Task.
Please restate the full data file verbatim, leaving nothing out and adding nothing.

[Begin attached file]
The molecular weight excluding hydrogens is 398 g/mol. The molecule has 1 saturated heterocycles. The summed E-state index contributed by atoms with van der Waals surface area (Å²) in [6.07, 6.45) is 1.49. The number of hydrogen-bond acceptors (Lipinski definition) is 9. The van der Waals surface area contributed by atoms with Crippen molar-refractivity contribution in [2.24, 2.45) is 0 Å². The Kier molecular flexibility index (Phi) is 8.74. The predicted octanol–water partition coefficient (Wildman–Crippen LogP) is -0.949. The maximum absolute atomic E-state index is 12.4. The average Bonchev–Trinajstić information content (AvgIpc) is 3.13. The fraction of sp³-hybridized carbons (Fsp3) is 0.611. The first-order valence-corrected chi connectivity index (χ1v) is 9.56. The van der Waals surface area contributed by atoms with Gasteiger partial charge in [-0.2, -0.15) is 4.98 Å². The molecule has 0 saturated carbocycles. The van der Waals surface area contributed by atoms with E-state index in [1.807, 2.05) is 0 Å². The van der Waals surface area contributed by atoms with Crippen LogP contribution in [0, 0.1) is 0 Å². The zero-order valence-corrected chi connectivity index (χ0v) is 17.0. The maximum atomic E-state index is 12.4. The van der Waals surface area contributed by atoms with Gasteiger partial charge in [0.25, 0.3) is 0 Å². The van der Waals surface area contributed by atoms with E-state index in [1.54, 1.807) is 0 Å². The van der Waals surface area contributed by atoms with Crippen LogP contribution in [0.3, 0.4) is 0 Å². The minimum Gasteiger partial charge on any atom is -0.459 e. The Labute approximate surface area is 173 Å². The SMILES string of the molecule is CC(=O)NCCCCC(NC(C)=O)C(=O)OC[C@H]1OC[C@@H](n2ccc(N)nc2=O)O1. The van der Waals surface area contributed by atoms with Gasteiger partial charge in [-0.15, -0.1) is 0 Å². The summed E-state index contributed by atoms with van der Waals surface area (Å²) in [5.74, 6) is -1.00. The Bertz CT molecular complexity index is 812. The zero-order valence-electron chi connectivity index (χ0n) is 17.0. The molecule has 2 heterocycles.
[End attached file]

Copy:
The molecular weight excluding hydrogens is 398 g/mol. The molecule has 1 saturated heterocycles. The summed E-state index contributed by atoms with van der Waals surface area (Å²) in [6.07, 6.45) is 1.49. The number of hydrogen-bond acceptors (Lipinski definition) is 9. The van der Waals surface area contributed by atoms with Crippen molar-refractivity contribution in [2.24, 2.45) is 0 Å². The Kier molecular flexibility index (Phi) is 8.74. The predicted octanol–water partition coefficient (Wildman–Crippen LogP) is -0.949. The maximum absolute atomic E-state index is 12.4. The average Bonchev–Trinajstić information content (AvgIpc) is 3.13. The fraction of sp³-hybridized carbons (Fsp3) is 0.611. The first-order valence-corrected chi connectivity index (χ1v) is 9.56. The van der Waals surface area contributed by atoms with Gasteiger partial charge in [-0.2, -0.15) is 4.98 Å². The molecule has 0 saturated carbocycles. The van der Waals surface area contributed by atoms with E-state index in [1.807, 2.05) is 0 Å². The van der Waals surface area contributed by atoms with Crippen LogP contribution in [0, 0.1) is 0 Å². The zero-order valence-corrected chi connectivity index (χ0v) is 17.0. The maximum atomic E-state index is 12.4. The van der Waals surface area contributed by atoms with Gasteiger partial charge in [0.25, 0.3) is 0 Å². The van der Waals surface area contributed by atoms with E-state index in [1.54, 1.807) is 0 Å². The van der Waals surface area contributed by atoms with Crippen LogP contribution in [0.3, 0.4) is 0 Å². The minimum Gasteiger partial charge on any atom is -0.459 e. The Labute approximate surface area is 173 Å². The SMILES string of the molecule is CC(=O)NCCCCC(NC(C)=O)C(=O)OC[C@H]1OC[C@@H](n2ccc(N)nc2=O)O1. The van der Waals surface area contributed by atoms with Gasteiger partial charge in [-0.15, -0.1) is 0 Å². The summed E-state index contributed by atoms with van der Waals surface area (Å²) in [5.74, 6) is -1.00. The Bertz CT molecular complexity index is 812. The zero-order valence-electron chi connectivity index (χ0n) is 17.0. The molecule has 2 heterocycles.